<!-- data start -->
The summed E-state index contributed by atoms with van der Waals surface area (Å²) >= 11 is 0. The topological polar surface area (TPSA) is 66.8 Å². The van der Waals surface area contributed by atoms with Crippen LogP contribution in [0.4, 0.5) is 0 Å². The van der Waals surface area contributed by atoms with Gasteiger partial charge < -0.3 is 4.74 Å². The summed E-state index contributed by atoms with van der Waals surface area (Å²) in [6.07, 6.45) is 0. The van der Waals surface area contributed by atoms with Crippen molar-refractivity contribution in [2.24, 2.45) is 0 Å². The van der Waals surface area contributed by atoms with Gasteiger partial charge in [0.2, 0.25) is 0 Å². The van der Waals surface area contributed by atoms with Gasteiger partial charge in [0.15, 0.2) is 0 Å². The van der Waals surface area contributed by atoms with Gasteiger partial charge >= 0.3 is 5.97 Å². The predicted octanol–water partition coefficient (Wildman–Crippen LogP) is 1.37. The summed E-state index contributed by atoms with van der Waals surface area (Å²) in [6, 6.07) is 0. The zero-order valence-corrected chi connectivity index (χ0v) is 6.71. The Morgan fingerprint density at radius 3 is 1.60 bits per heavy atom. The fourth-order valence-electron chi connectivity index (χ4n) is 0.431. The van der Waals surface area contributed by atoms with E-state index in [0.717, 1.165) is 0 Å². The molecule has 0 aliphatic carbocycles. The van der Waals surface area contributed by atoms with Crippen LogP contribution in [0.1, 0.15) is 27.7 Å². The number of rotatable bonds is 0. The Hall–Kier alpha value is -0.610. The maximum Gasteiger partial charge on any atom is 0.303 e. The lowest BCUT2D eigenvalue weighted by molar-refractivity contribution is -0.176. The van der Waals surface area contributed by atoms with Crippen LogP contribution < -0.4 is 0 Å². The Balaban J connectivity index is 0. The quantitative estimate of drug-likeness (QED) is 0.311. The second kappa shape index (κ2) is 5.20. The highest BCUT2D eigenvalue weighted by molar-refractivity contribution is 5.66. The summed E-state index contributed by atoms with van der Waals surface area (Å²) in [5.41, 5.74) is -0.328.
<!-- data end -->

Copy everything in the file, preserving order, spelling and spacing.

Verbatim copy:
The summed E-state index contributed by atoms with van der Waals surface area (Å²) >= 11 is 0. The topological polar surface area (TPSA) is 66.8 Å². The van der Waals surface area contributed by atoms with Crippen LogP contribution in [0.4, 0.5) is 0 Å². The van der Waals surface area contributed by atoms with Gasteiger partial charge < -0.3 is 4.74 Å². The summed E-state index contributed by atoms with van der Waals surface area (Å²) in [6.07, 6.45) is 0. The van der Waals surface area contributed by atoms with Crippen molar-refractivity contribution in [2.24, 2.45) is 0 Å². The van der Waals surface area contributed by atoms with Gasteiger partial charge in [0.2, 0.25) is 0 Å². The van der Waals surface area contributed by atoms with Gasteiger partial charge in [0.15, 0.2) is 0 Å². The van der Waals surface area contributed by atoms with Gasteiger partial charge >= 0.3 is 5.97 Å². The predicted octanol–water partition coefficient (Wildman–Crippen LogP) is 1.37. The summed E-state index contributed by atoms with van der Waals surface area (Å²) in [6, 6.07) is 0. The zero-order valence-corrected chi connectivity index (χ0v) is 6.71. The Morgan fingerprint density at radius 3 is 1.60 bits per heavy atom. The fourth-order valence-electron chi connectivity index (χ4n) is 0.431. The van der Waals surface area contributed by atoms with E-state index in [0.717, 1.165) is 0 Å². The molecule has 0 aliphatic carbocycles. The van der Waals surface area contributed by atoms with Crippen LogP contribution in [0.1, 0.15) is 27.7 Å². The number of rotatable bonds is 0. The Hall–Kier alpha value is -0.610. The maximum Gasteiger partial charge on any atom is 0.303 e. The lowest BCUT2D eigenvalue weighted by molar-refractivity contribution is -0.176. The van der Waals surface area contributed by atoms with Crippen LogP contribution < -0.4 is 0 Å². The Balaban J connectivity index is 0. The quantitative estimate of drug-likeness (QED) is 0.311. The second kappa shape index (κ2) is 5.20. The highest BCUT2D eigenvalue weighted by molar-refractivity contribution is 5.66. The summed E-state index contributed by atoms with van der Waals surface area (Å²) in [5.41, 5.74) is -0.328.